Picks and Pans Review: Night of the Fox

updated 02/02/1987 AT 01:00 AM EST

originally published 02/02/1987 AT 01:00 AM EST

by Jack Higgins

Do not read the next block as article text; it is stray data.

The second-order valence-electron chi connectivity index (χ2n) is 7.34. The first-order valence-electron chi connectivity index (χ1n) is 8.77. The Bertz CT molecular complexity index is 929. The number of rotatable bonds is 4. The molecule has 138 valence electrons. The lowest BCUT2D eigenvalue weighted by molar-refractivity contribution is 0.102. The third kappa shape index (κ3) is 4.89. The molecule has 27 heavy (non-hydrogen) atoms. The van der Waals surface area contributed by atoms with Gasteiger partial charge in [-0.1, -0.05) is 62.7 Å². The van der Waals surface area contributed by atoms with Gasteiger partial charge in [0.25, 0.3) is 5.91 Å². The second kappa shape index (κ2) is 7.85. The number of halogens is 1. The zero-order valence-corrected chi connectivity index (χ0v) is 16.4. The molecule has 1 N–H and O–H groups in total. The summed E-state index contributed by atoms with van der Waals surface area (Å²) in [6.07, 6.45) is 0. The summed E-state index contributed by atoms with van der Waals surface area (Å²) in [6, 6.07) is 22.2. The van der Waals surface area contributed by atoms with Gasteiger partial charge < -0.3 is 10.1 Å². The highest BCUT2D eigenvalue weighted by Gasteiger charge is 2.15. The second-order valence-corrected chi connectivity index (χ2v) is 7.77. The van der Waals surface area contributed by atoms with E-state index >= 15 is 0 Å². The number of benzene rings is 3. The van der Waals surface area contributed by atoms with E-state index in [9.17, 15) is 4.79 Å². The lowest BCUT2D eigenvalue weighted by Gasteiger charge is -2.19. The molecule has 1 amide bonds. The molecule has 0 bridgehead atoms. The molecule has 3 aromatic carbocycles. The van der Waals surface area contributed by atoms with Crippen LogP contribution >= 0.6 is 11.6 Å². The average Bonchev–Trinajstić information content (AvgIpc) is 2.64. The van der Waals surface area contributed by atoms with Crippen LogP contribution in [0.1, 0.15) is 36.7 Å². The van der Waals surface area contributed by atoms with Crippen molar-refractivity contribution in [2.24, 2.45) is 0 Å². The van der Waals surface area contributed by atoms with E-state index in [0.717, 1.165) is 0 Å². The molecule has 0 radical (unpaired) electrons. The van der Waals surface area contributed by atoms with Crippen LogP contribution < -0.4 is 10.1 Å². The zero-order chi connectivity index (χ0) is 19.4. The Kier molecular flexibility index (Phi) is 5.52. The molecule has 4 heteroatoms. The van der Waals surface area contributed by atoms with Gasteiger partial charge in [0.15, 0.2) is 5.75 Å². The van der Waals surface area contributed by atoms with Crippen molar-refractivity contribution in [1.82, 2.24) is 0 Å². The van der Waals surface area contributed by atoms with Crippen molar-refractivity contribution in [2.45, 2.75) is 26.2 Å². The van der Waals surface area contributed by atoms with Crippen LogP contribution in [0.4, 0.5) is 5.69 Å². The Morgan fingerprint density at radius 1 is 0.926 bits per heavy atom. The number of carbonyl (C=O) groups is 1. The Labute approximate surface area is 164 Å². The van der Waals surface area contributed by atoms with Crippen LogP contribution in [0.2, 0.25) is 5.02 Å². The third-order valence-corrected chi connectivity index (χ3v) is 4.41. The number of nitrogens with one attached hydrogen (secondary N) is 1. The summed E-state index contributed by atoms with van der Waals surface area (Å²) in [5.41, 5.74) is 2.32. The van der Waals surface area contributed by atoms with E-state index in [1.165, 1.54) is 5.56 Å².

World War II continues to supply characters and incidents to writers of action fiction, and this new novel, by the author of The Eagle Has Landed and a dozen other books, is more imaginative than most. An American biographer of a British philosopher named Harry Martineau visits the island of Jersey, off the coast of Britain and just happens upon the burial of his subject—40 years after Martineau died in a plane crash. The story then becomes a flashback to shortly before D-Day. General Eisenhower is worried because the Nazis may capture an American officer who knows where and when D-Day will take place. In Germany, Hitler is trying to stop the generals who are plotting his assassination. These include that brilliant hero, Erwin Rommel, the Desert Fox himself. Martineau, it turns out, was an intelligence agent as well as a philosopher. This is the kind of novel where a British spy can pass himself off as a German officer (he had a German mother, you see) and a Jewish cabaret entertainer can do flawless imitations of both Marlene Dietrich (singing Lili Marlene) and Rommel. There is a beautiful woman who loves the hero, then becomes a doctor and an Italian countess. She says things like "Most wars are a stupidity. This one isn't. We're right and the Nazis are wrong...It's as simple as that." The author goes briskly from scenes with Ike and British Intelligence, to Hitler's bunker, to rafts in the English Channel, to all sorts of sinister happenings on German-occupied Jersey. It's all preposterous, but Higgins never lets the breathless plotting flag. It's almost irrelevant that the characters are cardboard, the dialogue limp and the writing perfunctory. Fans of this kind of fiction care only about what's going to happen next. Higgins never lets up. (Simon and Schuster, $17.95)

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